Author Stuff · Writing Tips

How to Bring Diversity into your Story

I wanted to discuss this as someone who supports diversity, someone who feels underrepresented in books and films and TV, and someone who is an author who writes with diversity in mind.

Everything I say is my own opinion and advice, said with good intentions…

Be realistic

The first thing to remember when writing diversity into your stories is that in this world (the real world that your readers are from), there are: white people, black people, Asian people, mixed people; short hair, long hair, thin hair, thick hair, afro hair, wavy hair, no hair, coloured hair, patchy hair; able-bodied, disabled, disfigured, mental illnesses, learning disorders, shortened life expectancies; big families, small families, no families; heterosexuals, homosexuals, asexuals, transgender people, fluid genders, no genders, queers, polyamorous relationships… The list literally can go on and on.

And so, when you are writing a world, remember that there are all kinds of people in these worlds. It’s just the norm! And so, it should never have to be something that you think about too much. Why would everyone in your world be white and straight? That’s just bad writing!


Be honest

Remember that if you are not of a certain ethnic group or sexuality or body type yourself as an author, you may not be the best person to capture the livelihood of said group. This does not mean that you are not allowed to have characters from these groups in your books just because you don’t know their lifestyle. Of course not! Instead, think twice before having perhaps main characters as part of a group that you yourself doesn’t represent.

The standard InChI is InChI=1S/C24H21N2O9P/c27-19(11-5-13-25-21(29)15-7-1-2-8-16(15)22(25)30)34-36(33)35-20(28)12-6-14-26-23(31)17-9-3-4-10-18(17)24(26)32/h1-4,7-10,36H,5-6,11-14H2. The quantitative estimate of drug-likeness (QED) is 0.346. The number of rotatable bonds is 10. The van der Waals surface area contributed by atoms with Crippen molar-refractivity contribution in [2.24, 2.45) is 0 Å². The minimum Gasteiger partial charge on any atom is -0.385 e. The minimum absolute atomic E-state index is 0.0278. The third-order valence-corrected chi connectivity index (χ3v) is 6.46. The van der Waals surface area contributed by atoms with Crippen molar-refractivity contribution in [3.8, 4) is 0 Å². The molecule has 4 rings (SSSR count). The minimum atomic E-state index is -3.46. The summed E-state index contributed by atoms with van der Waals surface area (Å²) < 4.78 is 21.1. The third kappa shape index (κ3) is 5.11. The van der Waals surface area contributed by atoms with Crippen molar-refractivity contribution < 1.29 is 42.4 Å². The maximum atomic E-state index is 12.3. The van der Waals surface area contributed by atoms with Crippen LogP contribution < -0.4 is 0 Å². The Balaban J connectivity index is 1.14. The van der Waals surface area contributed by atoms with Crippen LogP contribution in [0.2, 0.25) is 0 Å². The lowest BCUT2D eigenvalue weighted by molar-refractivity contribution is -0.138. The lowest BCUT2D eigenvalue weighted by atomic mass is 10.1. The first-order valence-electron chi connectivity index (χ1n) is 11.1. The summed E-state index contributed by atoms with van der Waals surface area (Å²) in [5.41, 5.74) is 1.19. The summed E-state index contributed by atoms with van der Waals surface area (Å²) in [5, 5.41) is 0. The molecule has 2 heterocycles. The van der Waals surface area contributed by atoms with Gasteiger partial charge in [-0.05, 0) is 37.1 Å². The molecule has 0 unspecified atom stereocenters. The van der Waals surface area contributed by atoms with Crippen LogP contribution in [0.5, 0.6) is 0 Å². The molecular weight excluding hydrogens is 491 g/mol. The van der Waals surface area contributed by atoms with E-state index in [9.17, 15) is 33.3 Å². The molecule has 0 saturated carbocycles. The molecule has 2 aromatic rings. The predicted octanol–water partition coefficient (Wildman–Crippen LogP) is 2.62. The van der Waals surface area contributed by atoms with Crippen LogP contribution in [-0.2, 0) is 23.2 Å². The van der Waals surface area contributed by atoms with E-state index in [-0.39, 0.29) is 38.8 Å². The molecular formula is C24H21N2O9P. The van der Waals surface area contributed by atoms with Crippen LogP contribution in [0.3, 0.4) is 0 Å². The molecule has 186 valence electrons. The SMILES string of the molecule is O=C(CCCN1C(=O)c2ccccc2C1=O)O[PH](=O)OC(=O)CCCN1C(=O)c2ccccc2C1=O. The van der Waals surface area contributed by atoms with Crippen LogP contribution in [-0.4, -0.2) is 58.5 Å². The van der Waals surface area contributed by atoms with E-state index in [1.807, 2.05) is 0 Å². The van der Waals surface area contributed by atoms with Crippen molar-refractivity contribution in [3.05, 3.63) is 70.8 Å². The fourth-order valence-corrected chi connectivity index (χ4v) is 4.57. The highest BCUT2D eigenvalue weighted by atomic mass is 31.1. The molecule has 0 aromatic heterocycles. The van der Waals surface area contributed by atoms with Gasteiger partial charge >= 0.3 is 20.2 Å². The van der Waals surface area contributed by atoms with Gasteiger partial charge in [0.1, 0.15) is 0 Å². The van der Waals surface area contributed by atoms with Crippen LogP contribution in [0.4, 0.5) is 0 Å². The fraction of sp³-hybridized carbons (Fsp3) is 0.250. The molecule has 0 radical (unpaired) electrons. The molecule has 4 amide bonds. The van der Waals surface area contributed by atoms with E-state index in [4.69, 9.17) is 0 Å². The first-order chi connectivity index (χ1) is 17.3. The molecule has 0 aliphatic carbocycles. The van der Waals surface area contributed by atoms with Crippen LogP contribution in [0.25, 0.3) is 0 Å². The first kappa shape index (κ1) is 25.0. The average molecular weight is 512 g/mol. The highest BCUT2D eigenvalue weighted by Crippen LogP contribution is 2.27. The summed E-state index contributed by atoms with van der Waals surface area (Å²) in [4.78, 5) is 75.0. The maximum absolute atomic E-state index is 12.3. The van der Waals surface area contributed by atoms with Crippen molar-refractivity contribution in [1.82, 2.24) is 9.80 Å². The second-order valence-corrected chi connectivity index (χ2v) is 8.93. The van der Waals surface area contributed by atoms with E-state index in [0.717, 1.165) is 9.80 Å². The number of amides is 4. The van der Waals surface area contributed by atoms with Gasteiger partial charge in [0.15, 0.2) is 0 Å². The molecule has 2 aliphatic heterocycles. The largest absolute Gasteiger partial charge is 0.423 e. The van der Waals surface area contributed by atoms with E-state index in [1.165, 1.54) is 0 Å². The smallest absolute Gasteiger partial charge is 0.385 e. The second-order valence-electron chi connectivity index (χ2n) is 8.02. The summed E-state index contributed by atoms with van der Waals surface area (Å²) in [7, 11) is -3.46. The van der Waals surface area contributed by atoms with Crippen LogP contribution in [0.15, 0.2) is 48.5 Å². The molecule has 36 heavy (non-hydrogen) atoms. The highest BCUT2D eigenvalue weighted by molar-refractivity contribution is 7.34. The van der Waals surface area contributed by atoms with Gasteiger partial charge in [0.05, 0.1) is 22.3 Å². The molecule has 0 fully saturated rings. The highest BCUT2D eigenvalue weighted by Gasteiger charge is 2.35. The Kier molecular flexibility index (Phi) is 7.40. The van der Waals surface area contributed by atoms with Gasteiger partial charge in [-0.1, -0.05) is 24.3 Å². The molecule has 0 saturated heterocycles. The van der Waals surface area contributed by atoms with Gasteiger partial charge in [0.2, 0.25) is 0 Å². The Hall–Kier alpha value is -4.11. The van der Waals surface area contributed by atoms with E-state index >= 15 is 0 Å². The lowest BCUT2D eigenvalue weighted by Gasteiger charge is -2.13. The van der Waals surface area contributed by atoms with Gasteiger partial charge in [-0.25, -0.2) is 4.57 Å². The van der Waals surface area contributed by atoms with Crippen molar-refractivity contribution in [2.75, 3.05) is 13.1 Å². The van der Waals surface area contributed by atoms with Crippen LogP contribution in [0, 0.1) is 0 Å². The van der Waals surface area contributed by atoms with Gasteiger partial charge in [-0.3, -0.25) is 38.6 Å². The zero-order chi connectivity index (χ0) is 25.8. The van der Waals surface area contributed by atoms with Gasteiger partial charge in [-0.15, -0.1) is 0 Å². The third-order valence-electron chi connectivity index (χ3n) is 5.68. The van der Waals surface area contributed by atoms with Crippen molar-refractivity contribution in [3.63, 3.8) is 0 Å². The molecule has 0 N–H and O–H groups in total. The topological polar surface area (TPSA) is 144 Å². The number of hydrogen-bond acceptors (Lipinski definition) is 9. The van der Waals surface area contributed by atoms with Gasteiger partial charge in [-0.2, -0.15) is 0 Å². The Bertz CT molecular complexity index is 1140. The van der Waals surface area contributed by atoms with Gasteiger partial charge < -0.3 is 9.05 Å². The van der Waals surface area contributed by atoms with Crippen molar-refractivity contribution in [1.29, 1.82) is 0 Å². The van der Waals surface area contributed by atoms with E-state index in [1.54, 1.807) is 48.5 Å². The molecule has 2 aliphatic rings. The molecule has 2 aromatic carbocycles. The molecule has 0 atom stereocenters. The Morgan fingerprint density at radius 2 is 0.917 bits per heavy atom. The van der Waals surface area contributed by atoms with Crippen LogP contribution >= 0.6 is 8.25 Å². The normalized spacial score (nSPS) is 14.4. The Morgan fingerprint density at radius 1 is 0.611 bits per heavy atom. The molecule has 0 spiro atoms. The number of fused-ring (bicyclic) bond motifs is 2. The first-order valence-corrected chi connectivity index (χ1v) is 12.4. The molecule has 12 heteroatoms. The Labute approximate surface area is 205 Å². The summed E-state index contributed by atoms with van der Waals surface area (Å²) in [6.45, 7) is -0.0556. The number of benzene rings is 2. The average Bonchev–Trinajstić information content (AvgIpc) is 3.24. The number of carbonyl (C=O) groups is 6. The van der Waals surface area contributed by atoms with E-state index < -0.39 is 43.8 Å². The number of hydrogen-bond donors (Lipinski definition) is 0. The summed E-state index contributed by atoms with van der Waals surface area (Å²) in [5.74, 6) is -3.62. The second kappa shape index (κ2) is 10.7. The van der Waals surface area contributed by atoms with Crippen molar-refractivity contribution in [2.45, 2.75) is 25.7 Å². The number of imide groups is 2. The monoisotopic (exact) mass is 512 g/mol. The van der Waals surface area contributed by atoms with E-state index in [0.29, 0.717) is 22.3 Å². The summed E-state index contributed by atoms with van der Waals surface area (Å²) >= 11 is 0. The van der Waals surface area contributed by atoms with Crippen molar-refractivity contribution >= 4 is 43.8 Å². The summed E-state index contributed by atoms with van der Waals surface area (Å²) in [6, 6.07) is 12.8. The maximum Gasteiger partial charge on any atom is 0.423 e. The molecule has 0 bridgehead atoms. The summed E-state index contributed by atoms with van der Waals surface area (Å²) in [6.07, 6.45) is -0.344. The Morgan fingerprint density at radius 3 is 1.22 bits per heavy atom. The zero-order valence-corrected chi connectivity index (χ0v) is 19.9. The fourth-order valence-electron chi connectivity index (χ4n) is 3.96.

I only say this because it could come across as offensive if you fail to capture this person’s reality. This is most important in novels set in our world, with our cultures and values. If it’s a fantasy world where there’s green people as well as brown-skinned people, then go right ahead! Only very picky people will call you out on this.

Avoid Tokenism

When you do want to include someone of a different group to yourself, then be very careful not to have them as purely the “token diverse character,” where it is so obvious that you put them there to say “hey, I’m inclusive!” And be very careful not to use stereotypes. Like the Black character can’t be the loud, poor, slang-user of the group – this is offensive and an inaccurate representation of Black culture. Similarly, you can’t have a token gay character that is the sassy, hand-waving, effeminate one of the group – again, super offensive.


Explore your characters

Whenever you are creating a character, really think about who they are, what their backstory is, who their family is, and what they value and desire, and how they behave and why. All of these things are the basics of character creation, and when done properly, and authentically, the appearance of your character should also manifest. If you visualise them as white and straight and able-bodied, then go for it. Forcing your character to be something that didn’t naturally feel right will show in your work.

If you have a character, aside from the main character, who you are exploring but have no real image of yet, ask yourself, “what would make this character more real?” Because, as I said before, diversity is real; it’s a part of our world, and so you should naturally consider it when creating characters. Perhaps you start thinking, “ooo their backstory is that they were born into a family of rice farmers” and this leads you to believe that they could be Japanese. You don’t need to stress their Asian-ness or anything, because if you’re not Japanese it may seem inauthentic, but you can have a pretty great character of Japanese heritage who knows how to harvest rice (among many other things). Simple.